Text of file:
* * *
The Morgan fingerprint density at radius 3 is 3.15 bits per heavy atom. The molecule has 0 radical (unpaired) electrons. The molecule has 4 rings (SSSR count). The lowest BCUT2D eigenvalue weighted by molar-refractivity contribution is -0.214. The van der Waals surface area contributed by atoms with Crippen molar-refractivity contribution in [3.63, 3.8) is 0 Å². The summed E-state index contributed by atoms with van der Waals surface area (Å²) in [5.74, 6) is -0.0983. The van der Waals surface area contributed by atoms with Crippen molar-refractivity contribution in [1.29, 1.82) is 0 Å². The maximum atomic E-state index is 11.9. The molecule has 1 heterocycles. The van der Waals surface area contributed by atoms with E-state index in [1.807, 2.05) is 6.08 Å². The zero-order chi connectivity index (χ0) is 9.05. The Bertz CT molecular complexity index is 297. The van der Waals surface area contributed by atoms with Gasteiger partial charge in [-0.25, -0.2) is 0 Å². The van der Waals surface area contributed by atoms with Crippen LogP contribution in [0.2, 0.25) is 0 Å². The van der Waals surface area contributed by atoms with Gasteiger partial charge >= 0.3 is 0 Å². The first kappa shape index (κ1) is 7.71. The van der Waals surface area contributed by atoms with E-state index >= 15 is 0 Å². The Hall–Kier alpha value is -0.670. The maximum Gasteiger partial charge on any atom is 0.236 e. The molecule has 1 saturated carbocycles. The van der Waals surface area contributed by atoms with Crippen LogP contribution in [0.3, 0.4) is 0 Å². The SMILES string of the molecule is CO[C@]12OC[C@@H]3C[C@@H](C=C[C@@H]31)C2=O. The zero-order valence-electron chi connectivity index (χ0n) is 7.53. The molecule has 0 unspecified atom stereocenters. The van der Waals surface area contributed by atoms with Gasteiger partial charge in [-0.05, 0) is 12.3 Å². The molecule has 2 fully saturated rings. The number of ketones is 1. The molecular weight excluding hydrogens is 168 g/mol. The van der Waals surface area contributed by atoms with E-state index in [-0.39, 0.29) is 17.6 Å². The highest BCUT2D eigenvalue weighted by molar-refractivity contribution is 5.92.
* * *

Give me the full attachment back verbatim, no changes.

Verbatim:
The Morgan fingerprint density at radius 3 is 3.15 bits per heavy atom. The molecule has 0 radical (unpaired) electrons. The molecule has 4 rings (SSSR count). The lowest BCUT2D eigenvalue weighted by molar-refractivity contribution is -0.214. The van der Waals surface area contributed by atoms with Crippen molar-refractivity contribution in [3.63, 3.8) is 0 Å². The summed E-state index contributed by atoms with van der Waals surface area (Å²) in [5.74, 6) is -0.0983. The van der Waals surface area contributed by atoms with Crippen molar-refractivity contribution in [1.29, 1.82) is 0 Å². The maximum atomic E-state index is 11.9. The molecule has 1 heterocycles. The van der Waals surface area contributed by atoms with E-state index in [1.807, 2.05) is 6.08 Å². The zero-order chi connectivity index (χ0) is 9.05. The Bertz CT molecular complexity index is 297. The van der Waals surface area contributed by atoms with Gasteiger partial charge in [-0.25, -0.2) is 0 Å². The van der Waals surface area contributed by atoms with Crippen LogP contribution in [0.2, 0.25) is 0 Å². The van der Waals surface area contributed by atoms with Gasteiger partial charge >= 0.3 is 0 Å². The first kappa shape index (κ1) is 7.71. The van der Waals surface area contributed by atoms with E-state index >= 15 is 0 Å². The Hall–Kier alpha value is -0.670. The maximum Gasteiger partial charge on any atom is 0.236 e. The molecule has 1 saturated carbocycles. The van der Waals surface area contributed by atoms with Crippen LogP contribution in [0.3, 0.4) is 0 Å². The SMILES string of the molecule is CO[C@]12OC[C@@H]3C[C@@H](C=C[C@@H]31)C2=O. The zero-order valence-electron chi connectivity index (χ0n) is 7.53. The molecule has 0 unspecified atom stereocenters. The van der Waals surface area contributed by atoms with Gasteiger partial charge in [-0.05, 0) is 12.3 Å². The molecule has 2 fully saturated rings. The number of ketones is 1. The molecular weight excluding hydrogens is 168 g/mol. The van der Waals surface area contributed by atoms with E-state index in [-0.39, 0.29) is 17.6 Å². The highest BCUT2D eigenvalue weighted by molar-refractivity contribution is 5.92.